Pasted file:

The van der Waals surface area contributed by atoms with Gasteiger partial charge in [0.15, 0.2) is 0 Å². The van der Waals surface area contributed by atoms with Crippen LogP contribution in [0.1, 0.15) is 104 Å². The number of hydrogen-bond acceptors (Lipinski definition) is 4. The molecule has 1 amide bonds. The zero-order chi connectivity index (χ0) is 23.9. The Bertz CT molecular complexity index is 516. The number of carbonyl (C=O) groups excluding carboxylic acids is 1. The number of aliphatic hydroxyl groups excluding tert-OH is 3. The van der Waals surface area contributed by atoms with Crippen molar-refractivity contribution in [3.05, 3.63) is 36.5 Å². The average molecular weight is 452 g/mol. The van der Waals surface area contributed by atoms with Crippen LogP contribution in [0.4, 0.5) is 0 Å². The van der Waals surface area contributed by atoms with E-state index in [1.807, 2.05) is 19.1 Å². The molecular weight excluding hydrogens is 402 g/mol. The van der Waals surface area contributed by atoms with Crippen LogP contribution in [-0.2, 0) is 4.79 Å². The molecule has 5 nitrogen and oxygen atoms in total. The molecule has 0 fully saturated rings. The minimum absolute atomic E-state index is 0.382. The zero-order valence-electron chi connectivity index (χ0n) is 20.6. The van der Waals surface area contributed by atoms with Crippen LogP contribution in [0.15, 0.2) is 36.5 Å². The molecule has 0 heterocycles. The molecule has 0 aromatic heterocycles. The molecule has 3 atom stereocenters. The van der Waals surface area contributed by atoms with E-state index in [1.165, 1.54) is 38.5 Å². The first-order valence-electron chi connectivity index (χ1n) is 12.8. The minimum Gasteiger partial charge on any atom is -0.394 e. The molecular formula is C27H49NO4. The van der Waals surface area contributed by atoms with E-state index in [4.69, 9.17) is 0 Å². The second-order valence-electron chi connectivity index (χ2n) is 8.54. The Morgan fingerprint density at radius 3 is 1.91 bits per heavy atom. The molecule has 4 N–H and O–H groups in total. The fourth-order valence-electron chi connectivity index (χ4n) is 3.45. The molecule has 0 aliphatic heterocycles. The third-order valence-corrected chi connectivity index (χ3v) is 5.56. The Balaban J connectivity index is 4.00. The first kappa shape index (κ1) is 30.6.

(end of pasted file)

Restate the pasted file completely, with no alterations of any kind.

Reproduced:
The van der Waals surface area contributed by atoms with Gasteiger partial charge in [0.15, 0.2) is 0 Å². The van der Waals surface area contributed by atoms with Crippen LogP contribution in [0.1, 0.15) is 104 Å². The number of hydrogen-bond acceptors (Lipinski definition) is 4. The molecule has 1 amide bonds. The zero-order chi connectivity index (χ0) is 23.9. The Bertz CT molecular complexity index is 516. The number of carbonyl (C=O) groups excluding carboxylic acids is 1. The number of aliphatic hydroxyl groups excluding tert-OH is 3. The van der Waals surface area contributed by atoms with Crippen molar-refractivity contribution in [3.05, 3.63) is 36.5 Å². The average molecular weight is 452 g/mol. The van der Waals surface area contributed by atoms with Crippen LogP contribution in [0.4, 0.5) is 0 Å². The van der Waals surface area contributed by atoms with E-state index in [1.807, 2.05) is 19.1 Å². The molecular weight excluding hydrogens is 402 g/mol. The van der Waals surface area contributed by atoms with Crippen LogP contribution in [-0.2, 0) is 4.79 Å². The molecule has 5 nitrogen and oxygen atoms in total. The molecule has 0 fully saturated rings. The minimum absolute atomic E-state index is 0.382. The zero-order valence-electron chi connectivity index (χ0n) is 20.6. The van der Waals surface area contributed by atoms with Crippen LogP contribution in [0.15, 0.2) is 36.5 Å². The molecule has 0 heterocycles. The molecule has 0 aromatic heterocycles. The molecule has 3 atom stereocenters. The van der Waals surface area contributed by atoms with E-state index in [1.165, 1.54) is 38.5 Å². The first-order valence-electron chi connectivity index (χ1n) is 12.8. The minimum Gasteiger partial charge on any atom is -0.394 e. The molecular formula is C27H49NO4. The van der Waals surface area contributed by atoms with E-state index in [4.69, 9.17) is 0 Å². The second-order valence-electron chi connectivity index (χ2n) is 8.54. The Morgan fingerprint density at radius 3 is 1.91 bits per heavy atom. The molecule has 4 N–H and O–H groups in total. The fourth-order valence-electron chi connectivity index (χ4n) is 3.45. The molecule has 0 aliphatic heterocycles. The third-order valence-corrected chi connectivity index (χ3v) is 5.56. The Balaban J connectivity index is 4.00. The first kappa shape index (κ1) is 30.6.